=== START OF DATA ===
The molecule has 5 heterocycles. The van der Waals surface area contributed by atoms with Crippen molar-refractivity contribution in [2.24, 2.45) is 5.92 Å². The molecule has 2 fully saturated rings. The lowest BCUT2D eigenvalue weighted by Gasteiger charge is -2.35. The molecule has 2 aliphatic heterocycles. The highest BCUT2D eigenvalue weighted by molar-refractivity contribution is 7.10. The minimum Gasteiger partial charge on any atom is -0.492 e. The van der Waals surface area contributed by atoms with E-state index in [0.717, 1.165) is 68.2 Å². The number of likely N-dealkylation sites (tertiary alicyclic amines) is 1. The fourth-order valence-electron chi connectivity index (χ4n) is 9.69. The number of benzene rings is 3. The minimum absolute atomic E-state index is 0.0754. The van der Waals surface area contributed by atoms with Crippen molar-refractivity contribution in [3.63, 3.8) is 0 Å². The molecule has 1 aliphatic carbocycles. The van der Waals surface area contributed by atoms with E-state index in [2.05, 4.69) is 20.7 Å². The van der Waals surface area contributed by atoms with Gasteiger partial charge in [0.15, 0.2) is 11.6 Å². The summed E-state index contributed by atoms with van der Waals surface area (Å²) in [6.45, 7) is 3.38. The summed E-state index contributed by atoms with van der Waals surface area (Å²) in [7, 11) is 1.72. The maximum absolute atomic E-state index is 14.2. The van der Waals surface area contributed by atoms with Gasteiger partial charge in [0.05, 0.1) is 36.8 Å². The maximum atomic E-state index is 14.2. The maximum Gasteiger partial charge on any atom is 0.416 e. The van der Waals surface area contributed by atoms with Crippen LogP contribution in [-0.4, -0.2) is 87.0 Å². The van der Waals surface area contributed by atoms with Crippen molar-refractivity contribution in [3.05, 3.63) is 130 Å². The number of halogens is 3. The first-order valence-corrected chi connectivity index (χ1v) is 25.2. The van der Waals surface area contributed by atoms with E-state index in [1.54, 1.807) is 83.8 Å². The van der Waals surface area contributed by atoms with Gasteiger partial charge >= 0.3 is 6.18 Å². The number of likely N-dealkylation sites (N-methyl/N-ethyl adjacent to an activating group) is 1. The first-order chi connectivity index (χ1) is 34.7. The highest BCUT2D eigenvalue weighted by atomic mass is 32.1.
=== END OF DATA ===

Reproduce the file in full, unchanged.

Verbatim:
The molecule has 5 heterocycles. The van der Waals surface area contributed by atoms with Crippen molar-refractivity contribution in [2.24, 2.45) is 5.92 Å². The molecule has 2 fully saturated rings. The lowest BCUT2D eigenvalue weighted by Gasteiger charge is -2.35. The molecule has 2 aliphatic heterocycles. The highest BCUT2D eigenvalue weighted by molar-refractivity contribution is 7.10. The minimum Gasteiger partial charge on any atom is -0.492 e. The van der Waals surface area contributed by atoms with E-state index in [0.717, 1.165) is 68.2 Å². The number of likely N-dealkylation sites (tertiary alicyclic amines) is 1. The fourth-order valence-electron chi connectivity index (χ4n) is 9.69. The number of benzene rings is 3. The minimum absolute atomic E-state index is 0.0754. The van der Waals surface area contributed by atoms with Crippen molar-refractivity contribution in [3.63, 3.8) is 0 Å². The molecule has 1 aliphatic carbocycles. The van der Waals surface area contributed by atoms with E-state index in [2.05, 4.69) is 20.7 Å². The van der Waals surface area contributed by atoms with Gasteiger partial charge in [0.15, 0.2) is 11.6 Å². The summed E-state index contributed by atoms with van der Waals surface area (Å²) in [6.45, 7) is 3.38. The summed E-state index contributed by atoms with van der Waals surface area (Å²) in [7, 11) is 1.72. The maximum absolute atomic E-state index is 14.2. The van der Waals surface area contributed by atoms with Gasteiger partial charge in [0.05, 0.1) is 36.8 Å². The maximum atomic E-state index is 14.2. The maximum Gasteiger partial charge on any atom is 0.416 e. The van der Waals surface area contributed by atoms with Crippen LogP contribution in [-0.4, -0.2) is 87.0 Å². The van der Waals surface area contributed by atoms with Crippen molar-refractivity contribution in [3.05, 3.63) is 130 Å². The number of halogens is 3. The first-order valence-corrected chi connectivity index (χ1v) is 25.2. The van der Waals surface area contributed by atoms with E-state index in [1.54, 1.807) is 83.8 Å². The van der Waals surface area contributed by atoms with Gasteiger partial charge >= 0.3 is 6.18 Å². The number of likely N-dealkylation sites (N-methyl/N-ethyl adjacent to an activating group) is 1. The first-order chi connectivity index (χ1) is 34.7. The highest BCUT2D eigenvalue weighted by atomic mass is 32.1.